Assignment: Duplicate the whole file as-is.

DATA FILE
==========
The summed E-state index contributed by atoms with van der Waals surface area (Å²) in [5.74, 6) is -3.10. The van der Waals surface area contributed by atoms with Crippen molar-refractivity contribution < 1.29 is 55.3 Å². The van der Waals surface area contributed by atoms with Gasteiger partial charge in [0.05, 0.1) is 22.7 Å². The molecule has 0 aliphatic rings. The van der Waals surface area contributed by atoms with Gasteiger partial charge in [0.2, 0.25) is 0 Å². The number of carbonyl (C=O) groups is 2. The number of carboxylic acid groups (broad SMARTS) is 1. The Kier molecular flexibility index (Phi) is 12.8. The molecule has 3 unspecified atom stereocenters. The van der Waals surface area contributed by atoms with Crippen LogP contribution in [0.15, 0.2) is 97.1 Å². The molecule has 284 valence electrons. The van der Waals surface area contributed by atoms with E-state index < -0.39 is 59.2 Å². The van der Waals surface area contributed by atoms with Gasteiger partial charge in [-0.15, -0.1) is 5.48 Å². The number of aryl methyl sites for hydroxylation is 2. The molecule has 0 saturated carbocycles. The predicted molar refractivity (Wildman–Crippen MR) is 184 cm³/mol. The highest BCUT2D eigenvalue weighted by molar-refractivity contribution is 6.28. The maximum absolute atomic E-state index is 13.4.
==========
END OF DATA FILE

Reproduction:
The summed E-state index contributed by atoms with van der Waals surface area (Å²) in [5.74, 6) is -3.10. The van der Waals surface area contributed by atoms with Crippen molar-refractivity contribution < 1.29 is 55.3 Å². The van der Waals surface area contributed by atoms with Gasteiger partial charge in [0.05, 0.1) is 22.7 Å². The molecule has 0 aliphatic rings. The van der Waals surface area contributed by atoms with Gasteiger partial charge in [0.2, 0.25) is 0 Å². The number of carbonyl (C=O) groups is 2. The number of carboxylic acid groups (broad SMARTS) is 1. The Kier molecular flexibility index (Phi) is 12.8. The molecule has 3 unspecified atom stereocenters. The van der Waals surface area contributed by atoms with Crippen LogP contribution in [0.15, 0.2) is 97.1 Å². The molecule has 284 valence electrons. The van der Waals surface area contributed by atoms with E-state index < -0.39 is 59.2 Å². The van der Waals surface area contributed by atoms with Gasteiger partial charge in [-0.15, -0.1) is 5.48 Å². The number of aryl methyl sites for hydroxylation is 2. The molecule has 0 saturated carbocycles. The predicted molar refractivity (Wildman–Crippen MR) is 184 cm³/mol. The highest BCUT2D eigenvalue weighted by molar-refractivity contribution is 6.28. The maximum absolute atomic E-state index is 13.4.